Why Use A Mortgage Broker When Buying A Home?

Buying a house is one of the biggest decisions that you will ever make in your life, which is why taking the time to do it right is imperative. It’s easy to get caught up in the excitement of the buying process, which often means settling on the first mortgage rate that your bank offers you. This is a mistake that many people make, as they simply don’t take the time to go shopping for a better rate. It can be a time-consuming hassle to do alone, but one that could potentially save you thousands of dollars once you sign on the dotted line. This is where a mortgage broker can quickly become your biggest ally.

Simply put, a mortgage broker serves as the middleman in your dealings with potential mortgage lenders. Rather than you having to call each lender individually to get their rates, the broker will do it all for you. If you live in a major metropolitan city like Toronto, then you are looking at a ton of different potential lender options. Brokers also have access to extra options from private investors that banks won’t offer. Going to them all individually could prove to be a Herculean task, but it’s something that mortgage brokers do for a relatively small fee. That fee will more than pay for itself if they can land you a rate that is a well below what your bank is offering.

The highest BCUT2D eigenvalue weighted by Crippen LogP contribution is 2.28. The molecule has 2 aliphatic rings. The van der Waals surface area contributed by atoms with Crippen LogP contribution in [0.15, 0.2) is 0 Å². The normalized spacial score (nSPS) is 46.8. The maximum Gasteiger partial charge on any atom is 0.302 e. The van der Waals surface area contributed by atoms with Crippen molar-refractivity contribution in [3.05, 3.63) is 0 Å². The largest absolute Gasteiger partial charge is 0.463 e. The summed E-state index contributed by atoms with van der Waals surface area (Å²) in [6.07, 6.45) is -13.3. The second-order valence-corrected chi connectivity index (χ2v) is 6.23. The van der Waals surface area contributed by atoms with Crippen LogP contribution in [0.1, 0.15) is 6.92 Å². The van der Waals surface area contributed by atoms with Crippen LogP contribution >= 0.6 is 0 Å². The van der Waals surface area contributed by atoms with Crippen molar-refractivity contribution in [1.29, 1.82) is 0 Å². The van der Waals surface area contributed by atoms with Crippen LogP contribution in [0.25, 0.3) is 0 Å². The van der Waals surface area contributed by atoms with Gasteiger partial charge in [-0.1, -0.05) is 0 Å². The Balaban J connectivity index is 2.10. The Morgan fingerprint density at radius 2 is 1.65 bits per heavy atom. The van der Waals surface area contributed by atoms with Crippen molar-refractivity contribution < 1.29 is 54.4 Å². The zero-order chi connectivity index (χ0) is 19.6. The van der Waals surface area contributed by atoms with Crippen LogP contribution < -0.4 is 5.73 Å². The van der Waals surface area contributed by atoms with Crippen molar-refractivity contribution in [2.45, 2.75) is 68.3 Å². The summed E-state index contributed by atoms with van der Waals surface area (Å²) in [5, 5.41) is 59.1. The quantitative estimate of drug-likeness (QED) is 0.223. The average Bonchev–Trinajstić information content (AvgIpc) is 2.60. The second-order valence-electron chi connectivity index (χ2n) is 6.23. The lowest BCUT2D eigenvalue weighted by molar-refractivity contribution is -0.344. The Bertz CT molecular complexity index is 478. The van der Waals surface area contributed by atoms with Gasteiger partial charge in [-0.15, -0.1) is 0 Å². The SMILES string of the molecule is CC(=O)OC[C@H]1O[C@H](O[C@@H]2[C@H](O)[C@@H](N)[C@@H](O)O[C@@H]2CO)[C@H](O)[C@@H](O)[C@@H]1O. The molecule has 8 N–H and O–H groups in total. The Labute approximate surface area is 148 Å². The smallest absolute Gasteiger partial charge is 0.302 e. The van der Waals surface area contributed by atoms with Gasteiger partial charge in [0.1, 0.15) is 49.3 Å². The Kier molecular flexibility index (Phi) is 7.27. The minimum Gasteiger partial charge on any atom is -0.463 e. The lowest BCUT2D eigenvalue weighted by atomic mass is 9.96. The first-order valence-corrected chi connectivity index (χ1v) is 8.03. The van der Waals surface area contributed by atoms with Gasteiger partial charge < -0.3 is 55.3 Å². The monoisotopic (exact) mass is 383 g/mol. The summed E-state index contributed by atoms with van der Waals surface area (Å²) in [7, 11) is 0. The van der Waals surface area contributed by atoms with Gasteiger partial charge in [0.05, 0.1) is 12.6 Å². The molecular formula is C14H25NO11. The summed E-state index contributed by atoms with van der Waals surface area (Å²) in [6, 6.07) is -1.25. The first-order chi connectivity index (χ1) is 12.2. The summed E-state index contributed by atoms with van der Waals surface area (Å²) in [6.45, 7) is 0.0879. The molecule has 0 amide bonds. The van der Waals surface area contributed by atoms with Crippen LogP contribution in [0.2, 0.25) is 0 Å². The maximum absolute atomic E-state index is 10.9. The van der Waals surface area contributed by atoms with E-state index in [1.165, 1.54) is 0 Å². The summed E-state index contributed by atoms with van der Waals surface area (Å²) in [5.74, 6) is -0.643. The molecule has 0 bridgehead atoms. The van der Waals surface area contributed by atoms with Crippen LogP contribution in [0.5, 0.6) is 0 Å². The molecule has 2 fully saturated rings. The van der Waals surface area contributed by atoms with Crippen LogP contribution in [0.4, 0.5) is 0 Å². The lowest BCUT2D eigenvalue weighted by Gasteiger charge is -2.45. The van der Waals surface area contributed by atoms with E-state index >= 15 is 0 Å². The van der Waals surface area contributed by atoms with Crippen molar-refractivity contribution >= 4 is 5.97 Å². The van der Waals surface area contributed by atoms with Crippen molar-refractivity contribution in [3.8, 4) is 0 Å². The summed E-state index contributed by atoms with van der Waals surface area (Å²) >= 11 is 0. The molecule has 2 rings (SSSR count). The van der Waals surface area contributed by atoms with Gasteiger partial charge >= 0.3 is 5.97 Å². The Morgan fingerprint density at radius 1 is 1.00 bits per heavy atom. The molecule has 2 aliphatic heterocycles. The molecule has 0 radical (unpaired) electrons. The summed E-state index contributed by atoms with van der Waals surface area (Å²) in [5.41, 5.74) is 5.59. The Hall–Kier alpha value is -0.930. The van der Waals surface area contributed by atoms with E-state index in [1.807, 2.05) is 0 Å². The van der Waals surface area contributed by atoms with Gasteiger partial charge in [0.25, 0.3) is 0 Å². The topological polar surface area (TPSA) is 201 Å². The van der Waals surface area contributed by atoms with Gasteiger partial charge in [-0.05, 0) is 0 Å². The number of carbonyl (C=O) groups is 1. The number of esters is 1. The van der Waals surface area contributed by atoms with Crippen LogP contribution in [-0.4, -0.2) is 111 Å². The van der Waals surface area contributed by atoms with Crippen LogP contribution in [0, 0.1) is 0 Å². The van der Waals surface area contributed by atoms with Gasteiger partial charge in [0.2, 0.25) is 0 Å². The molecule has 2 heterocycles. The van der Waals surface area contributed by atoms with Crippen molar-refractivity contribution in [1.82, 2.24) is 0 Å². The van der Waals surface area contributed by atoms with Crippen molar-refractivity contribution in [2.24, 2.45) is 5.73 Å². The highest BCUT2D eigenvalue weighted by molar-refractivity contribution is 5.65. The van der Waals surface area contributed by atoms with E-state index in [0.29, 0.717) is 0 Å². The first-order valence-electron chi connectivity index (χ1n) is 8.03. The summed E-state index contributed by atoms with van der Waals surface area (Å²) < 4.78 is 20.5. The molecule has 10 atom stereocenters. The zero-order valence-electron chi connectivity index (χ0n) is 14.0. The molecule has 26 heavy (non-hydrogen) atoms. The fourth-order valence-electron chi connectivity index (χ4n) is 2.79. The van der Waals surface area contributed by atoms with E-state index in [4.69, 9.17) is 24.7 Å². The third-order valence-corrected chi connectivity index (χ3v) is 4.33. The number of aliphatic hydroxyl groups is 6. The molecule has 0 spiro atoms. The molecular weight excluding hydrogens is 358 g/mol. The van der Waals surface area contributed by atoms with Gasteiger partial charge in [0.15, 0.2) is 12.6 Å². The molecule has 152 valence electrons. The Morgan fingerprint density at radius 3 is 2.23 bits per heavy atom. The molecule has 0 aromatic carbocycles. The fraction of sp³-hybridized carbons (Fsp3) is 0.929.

Getting the best rate is not the only reason to use a mortgage broker, though, as there are some other benefits worth considering. If you were to do the rate shopping yourself, it’s possible that your credit score could take a hit with every application that you submit. Those rules do not apply when using a broker. Your credit score will not be affected, and the broker will do all the time-consuming legwork, using your current financial situation to shop for the best deal possible.

If you have ever tried to get a loan through your bank, you are probably aware that getting in touch with your loan officer can be like jumping through hoops. These people work for the bank, not for you, which is most certainly not the case with a broker. They only get paid if they find you a good deal, so you can bet that they are going to be on call whenever you need them. They are a lot like real estate agents in this way, so expect a similar sort of relationship.

Many mortgage brokers will have relationships in place with specific lenders, and that could well be good news for you. In order to forge that bond and maintain the partnership, some lenders will be willing to waive certain fees if the broker brings them a reliable mortgage candidate. Not only do you get a great rate, you also save some money even before you sign a single document. The ability to save money is there, and why would you not want to do that when buying a big ticket item like a house?

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